AS RESIGNATION SPIKES, CONTRACT STAFF DESERVE A LOOK-IN
With organisations receiving resignations at unprecedented levels, organisations must begin to look within to keep the system up and running at its optimal. And here is a fantastic principle to live by. “Good people management is an attitude, not technique.” Which brings me to this question; how have organisations been treating their contract staff before the great resignation?
Of course, contract staff cannot expect to receive the same benefits as employed staff but that does not mean that they should be treated differently. For example, facilities like the company cafeteria, utilities should be accessible to contract staff as well. They should also be recipients of key training programs as majority of the time, they are at the frontlines engaging customers who cannot tell who a contract staff is or otherwise.
If organisations’ attitude towards contract staff has been anything short of humane, then it is a case of double whammy for such organisations. Why? With resignations on the rise, (even HR professionals are quitting), organisations are squabbling for scare talent and in some cases, compelled to look to contract staff as either a stopgap or alternative.
A purpose driven organisation knows that its people are a source of competitive advantage and will pay attention to everyone including contract staff that add value. For those that have gotten it right and managed their workforce well, it is time to bring the contract staff and all those that have chosen to stay to the fray. These are tactics organisations can start with.
A RECORD OF ACCOMPLISHMENT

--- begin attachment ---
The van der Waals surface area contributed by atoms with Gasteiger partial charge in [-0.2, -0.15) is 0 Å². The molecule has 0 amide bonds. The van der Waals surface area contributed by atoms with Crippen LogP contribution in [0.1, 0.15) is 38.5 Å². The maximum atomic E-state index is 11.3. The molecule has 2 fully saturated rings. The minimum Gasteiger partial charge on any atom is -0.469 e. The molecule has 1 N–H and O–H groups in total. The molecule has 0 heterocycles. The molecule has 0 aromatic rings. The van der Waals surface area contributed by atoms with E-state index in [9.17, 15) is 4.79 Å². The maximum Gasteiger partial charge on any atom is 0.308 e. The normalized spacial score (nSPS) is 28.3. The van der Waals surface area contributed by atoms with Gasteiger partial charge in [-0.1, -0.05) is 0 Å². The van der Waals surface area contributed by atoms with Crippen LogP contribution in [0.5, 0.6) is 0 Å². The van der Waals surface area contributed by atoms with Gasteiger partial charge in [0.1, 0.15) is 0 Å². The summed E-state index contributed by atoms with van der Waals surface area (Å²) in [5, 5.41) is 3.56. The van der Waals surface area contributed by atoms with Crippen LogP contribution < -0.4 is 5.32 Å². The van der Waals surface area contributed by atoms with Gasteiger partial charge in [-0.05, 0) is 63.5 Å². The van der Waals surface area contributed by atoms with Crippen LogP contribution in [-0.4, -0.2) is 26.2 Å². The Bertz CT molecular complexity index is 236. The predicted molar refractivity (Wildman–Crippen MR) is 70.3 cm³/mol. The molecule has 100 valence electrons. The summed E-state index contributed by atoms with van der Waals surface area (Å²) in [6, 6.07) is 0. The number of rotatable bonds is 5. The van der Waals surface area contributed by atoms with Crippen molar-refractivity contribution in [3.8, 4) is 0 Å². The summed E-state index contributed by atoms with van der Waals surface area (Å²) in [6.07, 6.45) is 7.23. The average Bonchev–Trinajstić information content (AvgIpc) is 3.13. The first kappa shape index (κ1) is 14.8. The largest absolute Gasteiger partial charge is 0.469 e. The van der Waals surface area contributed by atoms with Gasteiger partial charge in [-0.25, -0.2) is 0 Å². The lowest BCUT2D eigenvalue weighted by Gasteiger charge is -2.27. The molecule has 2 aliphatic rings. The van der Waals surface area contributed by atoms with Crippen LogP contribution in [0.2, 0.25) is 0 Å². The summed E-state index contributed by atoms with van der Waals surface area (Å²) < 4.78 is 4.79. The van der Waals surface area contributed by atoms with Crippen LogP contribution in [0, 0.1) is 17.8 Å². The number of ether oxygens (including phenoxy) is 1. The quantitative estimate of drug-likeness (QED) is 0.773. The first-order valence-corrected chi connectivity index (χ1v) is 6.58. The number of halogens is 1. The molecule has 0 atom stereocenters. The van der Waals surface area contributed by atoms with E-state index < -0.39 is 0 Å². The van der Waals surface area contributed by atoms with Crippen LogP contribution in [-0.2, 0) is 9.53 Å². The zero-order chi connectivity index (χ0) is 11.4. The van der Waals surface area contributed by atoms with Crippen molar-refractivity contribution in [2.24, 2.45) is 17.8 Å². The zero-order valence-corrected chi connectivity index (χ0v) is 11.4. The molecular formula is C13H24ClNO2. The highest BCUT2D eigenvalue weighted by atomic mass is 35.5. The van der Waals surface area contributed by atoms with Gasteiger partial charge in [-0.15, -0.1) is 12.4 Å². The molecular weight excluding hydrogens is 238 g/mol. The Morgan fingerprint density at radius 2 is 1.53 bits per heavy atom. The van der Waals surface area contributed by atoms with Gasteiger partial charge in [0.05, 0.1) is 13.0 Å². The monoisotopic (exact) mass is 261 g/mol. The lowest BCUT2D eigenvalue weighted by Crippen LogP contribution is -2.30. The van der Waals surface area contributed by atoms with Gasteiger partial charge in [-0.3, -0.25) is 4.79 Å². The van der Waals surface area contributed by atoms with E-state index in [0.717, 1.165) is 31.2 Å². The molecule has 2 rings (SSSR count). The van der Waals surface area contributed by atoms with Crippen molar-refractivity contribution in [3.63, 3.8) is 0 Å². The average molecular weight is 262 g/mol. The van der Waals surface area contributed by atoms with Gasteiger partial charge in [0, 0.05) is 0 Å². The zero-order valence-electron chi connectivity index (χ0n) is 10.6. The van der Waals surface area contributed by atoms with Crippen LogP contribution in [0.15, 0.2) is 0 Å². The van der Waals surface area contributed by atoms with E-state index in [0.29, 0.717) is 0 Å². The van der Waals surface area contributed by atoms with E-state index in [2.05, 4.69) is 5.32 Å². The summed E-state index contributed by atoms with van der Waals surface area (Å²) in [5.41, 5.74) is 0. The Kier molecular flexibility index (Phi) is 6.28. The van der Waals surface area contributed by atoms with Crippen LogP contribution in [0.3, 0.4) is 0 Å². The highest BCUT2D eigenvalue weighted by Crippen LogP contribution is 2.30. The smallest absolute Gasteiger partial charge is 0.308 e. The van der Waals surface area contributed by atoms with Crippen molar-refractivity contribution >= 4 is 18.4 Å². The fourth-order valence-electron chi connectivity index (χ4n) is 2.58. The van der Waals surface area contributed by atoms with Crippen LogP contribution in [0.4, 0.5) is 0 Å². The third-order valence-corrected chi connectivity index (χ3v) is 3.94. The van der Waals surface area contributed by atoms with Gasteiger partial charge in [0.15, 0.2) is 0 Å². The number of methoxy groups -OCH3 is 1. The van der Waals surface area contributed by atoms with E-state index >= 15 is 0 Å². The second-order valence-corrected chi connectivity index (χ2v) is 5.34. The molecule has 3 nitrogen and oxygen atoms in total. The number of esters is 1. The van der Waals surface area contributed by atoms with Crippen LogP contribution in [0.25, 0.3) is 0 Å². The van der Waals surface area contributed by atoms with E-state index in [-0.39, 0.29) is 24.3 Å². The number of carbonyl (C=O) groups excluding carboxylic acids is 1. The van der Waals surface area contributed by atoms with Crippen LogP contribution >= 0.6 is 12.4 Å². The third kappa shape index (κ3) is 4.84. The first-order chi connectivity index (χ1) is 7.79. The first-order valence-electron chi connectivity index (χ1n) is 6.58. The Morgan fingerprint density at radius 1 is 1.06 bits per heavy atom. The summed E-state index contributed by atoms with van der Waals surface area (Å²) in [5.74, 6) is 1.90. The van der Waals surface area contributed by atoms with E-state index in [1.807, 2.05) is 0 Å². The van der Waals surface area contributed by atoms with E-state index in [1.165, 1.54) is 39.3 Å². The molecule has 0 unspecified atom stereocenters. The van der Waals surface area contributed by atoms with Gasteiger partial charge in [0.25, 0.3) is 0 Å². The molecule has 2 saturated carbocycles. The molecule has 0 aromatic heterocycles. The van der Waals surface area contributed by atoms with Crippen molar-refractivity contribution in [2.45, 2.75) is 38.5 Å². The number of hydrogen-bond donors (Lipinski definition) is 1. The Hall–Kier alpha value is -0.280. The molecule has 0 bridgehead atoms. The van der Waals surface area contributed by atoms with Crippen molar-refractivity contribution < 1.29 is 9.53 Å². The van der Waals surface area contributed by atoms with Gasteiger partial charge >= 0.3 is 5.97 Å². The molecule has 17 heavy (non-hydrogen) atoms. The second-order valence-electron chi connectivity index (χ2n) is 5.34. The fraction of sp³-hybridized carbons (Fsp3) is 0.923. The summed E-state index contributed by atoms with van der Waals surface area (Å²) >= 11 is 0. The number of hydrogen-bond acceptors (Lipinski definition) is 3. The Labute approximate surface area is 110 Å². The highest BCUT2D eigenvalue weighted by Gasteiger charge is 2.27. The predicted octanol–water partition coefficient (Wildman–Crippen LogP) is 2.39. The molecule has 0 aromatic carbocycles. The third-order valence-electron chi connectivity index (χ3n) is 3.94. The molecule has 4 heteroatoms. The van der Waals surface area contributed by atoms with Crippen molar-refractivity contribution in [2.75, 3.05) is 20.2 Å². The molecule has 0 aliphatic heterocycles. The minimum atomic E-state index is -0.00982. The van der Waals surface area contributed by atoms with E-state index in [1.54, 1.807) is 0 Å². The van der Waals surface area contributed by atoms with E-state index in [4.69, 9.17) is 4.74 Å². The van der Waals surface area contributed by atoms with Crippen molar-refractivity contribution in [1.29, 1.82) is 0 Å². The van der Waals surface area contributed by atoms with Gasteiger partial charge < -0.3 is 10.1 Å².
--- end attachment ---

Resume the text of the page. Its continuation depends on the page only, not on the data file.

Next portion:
For contract staff and those that have chosen to stay committed for the long term, consider those with a record of accomplishment. Those that have at one point completed project-based goal(s). Those that have also been a part of, suggested or initiated processes that improved current practices. Contract staff that have gone beyond their job description to deliver value should be considered.
A record of accomplishment is important if organisations want to keep delivering on their promise on quality products, services, and customer experience. Customers will notice a dip in quality of service and social media is an available platform for them to air their opinion. Just ask companies about twitter backlash. Contract staff that have expanded and scaled operations during assignments, been quick to help new recruits assimilate faster into the system will be good fit for the organisation. If their communication skills and relationship skills are exceptional, organisations should prioritize such people.
BLEND THE EXISTING WITH THE NEW (BUY OR BUILD)
Some roles may not be within the reach of current contract staff and current staff. That is when organisations should buy talent (hire externally) that existing talent can learn from. Mentoring and coaching should then become a company policy not just a “should have” or “good to have.”
Finally, the great resignation has hit all industries hard and made competition for talent rife. The organisations that will attract the best of what is left will be the ones that have deliberately prioritized its people, and people management policies. Job seekers and staff talk to each other a lot and referrals remains the most competitive marketing tool at a company’s disposal. What will they be saying about your organisation?